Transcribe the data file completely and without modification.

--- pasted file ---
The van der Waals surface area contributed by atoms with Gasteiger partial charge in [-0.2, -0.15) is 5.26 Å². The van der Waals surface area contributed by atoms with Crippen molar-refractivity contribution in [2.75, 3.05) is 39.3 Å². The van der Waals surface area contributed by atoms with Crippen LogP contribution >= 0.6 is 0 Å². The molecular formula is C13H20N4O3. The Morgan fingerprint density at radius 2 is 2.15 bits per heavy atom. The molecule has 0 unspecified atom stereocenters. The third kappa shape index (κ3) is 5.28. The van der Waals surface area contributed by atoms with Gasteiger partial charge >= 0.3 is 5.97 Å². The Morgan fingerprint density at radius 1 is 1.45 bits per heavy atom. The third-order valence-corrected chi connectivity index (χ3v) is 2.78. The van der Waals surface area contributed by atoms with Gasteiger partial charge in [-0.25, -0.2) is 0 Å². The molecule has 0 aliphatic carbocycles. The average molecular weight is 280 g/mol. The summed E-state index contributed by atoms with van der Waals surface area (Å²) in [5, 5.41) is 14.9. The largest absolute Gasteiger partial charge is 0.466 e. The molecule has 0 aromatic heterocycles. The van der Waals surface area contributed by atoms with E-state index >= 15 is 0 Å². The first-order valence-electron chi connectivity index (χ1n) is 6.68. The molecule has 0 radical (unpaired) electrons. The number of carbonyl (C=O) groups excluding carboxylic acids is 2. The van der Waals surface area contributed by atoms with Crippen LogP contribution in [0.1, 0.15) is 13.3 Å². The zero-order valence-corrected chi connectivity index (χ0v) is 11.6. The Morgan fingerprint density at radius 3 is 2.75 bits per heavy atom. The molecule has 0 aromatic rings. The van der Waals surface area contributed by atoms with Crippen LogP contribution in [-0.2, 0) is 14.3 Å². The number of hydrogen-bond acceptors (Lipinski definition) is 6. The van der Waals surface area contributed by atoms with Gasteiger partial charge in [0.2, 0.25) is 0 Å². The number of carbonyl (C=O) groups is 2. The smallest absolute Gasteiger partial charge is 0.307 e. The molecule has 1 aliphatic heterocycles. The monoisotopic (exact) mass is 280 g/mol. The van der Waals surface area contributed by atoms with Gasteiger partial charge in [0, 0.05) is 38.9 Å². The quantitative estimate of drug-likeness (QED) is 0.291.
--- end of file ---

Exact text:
The van der Waals surface area contributed by atoms with Gasteiger partial charge in [-0.2, -0.15) is 5.26 Å². The van der Waals surface area contributed by atoms with Crippen molar-refractivity contribution in [2.75, 3.05) is 39.3 Å². The van der Waals surface area contributed by atoms with Crippen LogP contribution >= 0.6 is 0 Å². The molecular formula is C13H20N4O3. The Morgan fingerprint density at radius 2 is 2.15 bits per heavy atom. The molecule has 0 unspecified atom stereocenters. The third kappa shape index (κ3) is 5.28. The van der Waals surface area contributed by atoms with Gasteiger partial charge >= 0.3 is 5.97 Å². The Morgan fingerprint density at radius 1 is 1.45 bits per heavy atom. The third-order valence-corrected chi connectivity index (χ3v) is 2.78. The van der Waals surface area contributed by atoms with Gasteiger partial charge in [-0.25, -0.2) is 0 Å². The molecule has 0 aliphatic carbocycles. The average molecular weight is 280 g/mol. The summed E-state index contributed by atoms with van der Waals surface area (Å²) in [5, 5.41) is 14.9. The largest absolute Gasteiger partial charge is 0.466 e. The molecule has 0 aromatic heterocycles. The van der Waals surface area contributed by atoms with E-state index >= 15 is 0 Å². The first-order valence-electron chi connectivity index (χ1n) is 6.68. The molecule has 0 radical (unpaired) electrons. The number of carbonyl (C=O) groups excluding carboxylic acids is 2. The van der Waals surface area contributed by atoms with Crippen LogP contribution in [0.1, 0.15) is 13.3 Å². The zero-order valence-corrected chi connectivity index (χ0v) is 11.6. The Morgan fingerprint density at radius 3 is 2.75 bits per heavy atom. The molecule has 0 aromatic rings. The van der Waals surface area contributed by atoms with Crippen LogP contribution in [-0.2, 0) is 14.3 Å². The number of hydrogen-bond acceptors (Lipinski definition) is 6. The van der Waals surface area contributed by atoms with Gasteiger partial charge in [0.2, 0.25) is 0 Å². The number of carbonyl (C=O) groups is 2. The smallest absolute Gasteiger partial charge is 0.307 e. The molecule has 1 aliphatic heterocycles. The monoisotopic (exact) mass is 280 g/mol. The van der Waals surface area contributed by atoms with Gasteiger partial charge in [0, 0.05) is 38.9 Å². The quantitative estimate of drug-likeness (QED) is 0.291.